Chemical of the day blog and aluminium

My concern here is due to my own use of ammonium alum in a water solution for as a deodorant for personal use.

On the blog called ''Chemical of the day'', the author provided this link: (Aluminum disruption of calcium homeostasis and signal transduction resembles change that occurs in aging and Alzheimer's disease.''
This is just 1 link;the author provided 9 links. The link to where I got these quotes from is:

My question is this: Is aluminium, despite being widely regarded as safe for use in cosmetic products such as in the chlorohydrate or ammonium alum form, actually a risk factor when considering alzheimer's disease, or is there no worry in regards to this whatsoever?


  • PharmaPharma Member, Pharmacist
    We simply don't know it yet. Aluminium is a PITA to test in vitro and current in vivo data don't reflect lifelong use. My knowledge says that it is likely to be of some health concern, especially the chloride forms (because they aren't true salts but halfway covalent molecules). Alum is likely safer because it's a real dissociated salt and therefore less likely to penetrate skin and eventually accumulate over the years.
  • Thank you. Do you personally avoid aluminium/alum? I find ammonium alum to be the longest-lasting deodoriser for me. I recall reading that aluminium sulphate is more of an antiperspirant, which is strange, because ammonium alum contains a sulphate too. I do find that I still do sweat with ammonium alum so I guess it does not become absorbed as much as a standard antiperspirant does. Do you know of any long-term studies being done on alum/inium that may result in us knowing whether they are definitively a risk factor for Alzheimer's disease? Also, just to satisfy my passion for chemistry knowledge, why does a halfway covalent molecule such as aluminium chloride result in more absorption than a truly dissociated aluminium molecule?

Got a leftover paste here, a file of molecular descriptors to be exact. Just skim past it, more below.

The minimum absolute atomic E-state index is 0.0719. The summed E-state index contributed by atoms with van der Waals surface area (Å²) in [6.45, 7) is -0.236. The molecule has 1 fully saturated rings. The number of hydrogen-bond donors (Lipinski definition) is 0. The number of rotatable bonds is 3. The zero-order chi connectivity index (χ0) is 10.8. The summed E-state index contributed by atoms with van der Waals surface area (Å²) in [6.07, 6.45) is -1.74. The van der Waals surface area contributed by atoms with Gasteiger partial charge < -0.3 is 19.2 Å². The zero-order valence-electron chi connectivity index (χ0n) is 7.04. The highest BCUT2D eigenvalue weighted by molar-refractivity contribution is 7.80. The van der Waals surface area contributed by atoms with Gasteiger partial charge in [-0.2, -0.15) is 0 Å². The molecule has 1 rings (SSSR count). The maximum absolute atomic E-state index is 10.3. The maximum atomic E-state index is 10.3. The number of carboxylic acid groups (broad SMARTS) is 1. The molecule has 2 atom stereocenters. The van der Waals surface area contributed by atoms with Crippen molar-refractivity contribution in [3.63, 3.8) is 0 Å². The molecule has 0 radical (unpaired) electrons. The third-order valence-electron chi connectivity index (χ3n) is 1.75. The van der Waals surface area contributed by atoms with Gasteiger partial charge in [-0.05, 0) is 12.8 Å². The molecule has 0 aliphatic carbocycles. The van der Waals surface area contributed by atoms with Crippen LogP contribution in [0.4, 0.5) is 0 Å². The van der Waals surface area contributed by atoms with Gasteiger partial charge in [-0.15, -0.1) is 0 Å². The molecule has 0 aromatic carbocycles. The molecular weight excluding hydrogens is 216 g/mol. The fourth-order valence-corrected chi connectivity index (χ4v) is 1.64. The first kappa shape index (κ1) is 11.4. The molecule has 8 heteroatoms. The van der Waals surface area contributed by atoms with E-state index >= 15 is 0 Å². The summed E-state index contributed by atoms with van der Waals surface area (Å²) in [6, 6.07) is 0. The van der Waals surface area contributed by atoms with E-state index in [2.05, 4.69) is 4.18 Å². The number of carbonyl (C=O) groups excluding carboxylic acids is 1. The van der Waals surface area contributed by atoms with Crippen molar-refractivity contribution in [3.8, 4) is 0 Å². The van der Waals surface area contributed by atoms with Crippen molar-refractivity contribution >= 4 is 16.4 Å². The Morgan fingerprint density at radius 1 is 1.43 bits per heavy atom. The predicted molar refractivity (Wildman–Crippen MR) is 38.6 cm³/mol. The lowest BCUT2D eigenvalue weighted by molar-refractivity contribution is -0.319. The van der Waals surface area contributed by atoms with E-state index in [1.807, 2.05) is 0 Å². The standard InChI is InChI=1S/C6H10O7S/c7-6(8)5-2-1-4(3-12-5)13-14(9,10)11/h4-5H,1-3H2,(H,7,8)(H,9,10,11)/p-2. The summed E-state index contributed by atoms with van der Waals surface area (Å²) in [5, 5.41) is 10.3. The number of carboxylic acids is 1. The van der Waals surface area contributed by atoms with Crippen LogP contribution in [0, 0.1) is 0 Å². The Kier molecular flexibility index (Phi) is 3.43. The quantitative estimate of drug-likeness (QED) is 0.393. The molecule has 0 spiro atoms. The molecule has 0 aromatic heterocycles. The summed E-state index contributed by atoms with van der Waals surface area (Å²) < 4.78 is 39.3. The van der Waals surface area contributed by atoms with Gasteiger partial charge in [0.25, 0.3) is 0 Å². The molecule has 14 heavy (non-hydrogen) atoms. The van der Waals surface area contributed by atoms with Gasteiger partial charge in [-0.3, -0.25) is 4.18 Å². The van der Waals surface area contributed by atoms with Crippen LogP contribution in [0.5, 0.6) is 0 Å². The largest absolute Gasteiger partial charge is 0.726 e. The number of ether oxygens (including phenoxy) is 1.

• PharmaPharma Member, Pharmacist
    I semi-avoid aluminium deodorants... can't do it completely without ;( .
    There are no long lasting studies, all we have are retrospective observations and indications (like people using aluminium deos get more often Alzheimer's people not using them). Aluminium salts usually don't work in enzymatic tests or cell cultures, they are too toxic therein and cause nobody volunteers as a guinea pig for 20 or even 50 years, there are no clinical trials either (last I checked and that was already 5 or 6 years ago, there might be newer publications by now).
    Aluminium as chloride is a Lewis acid; in water, it has 1 negative charge which is due to the nearly covalency not even a real -1, it's hence somewhat lipophilic and can penetrate trough skin. Aluminium sulfate on the other hand has two positive charges (and it's buddy, the sulfate, has two negative ones), it's a real salt with several charges and zero fat-solubility and therefore can't really penetrate skin.
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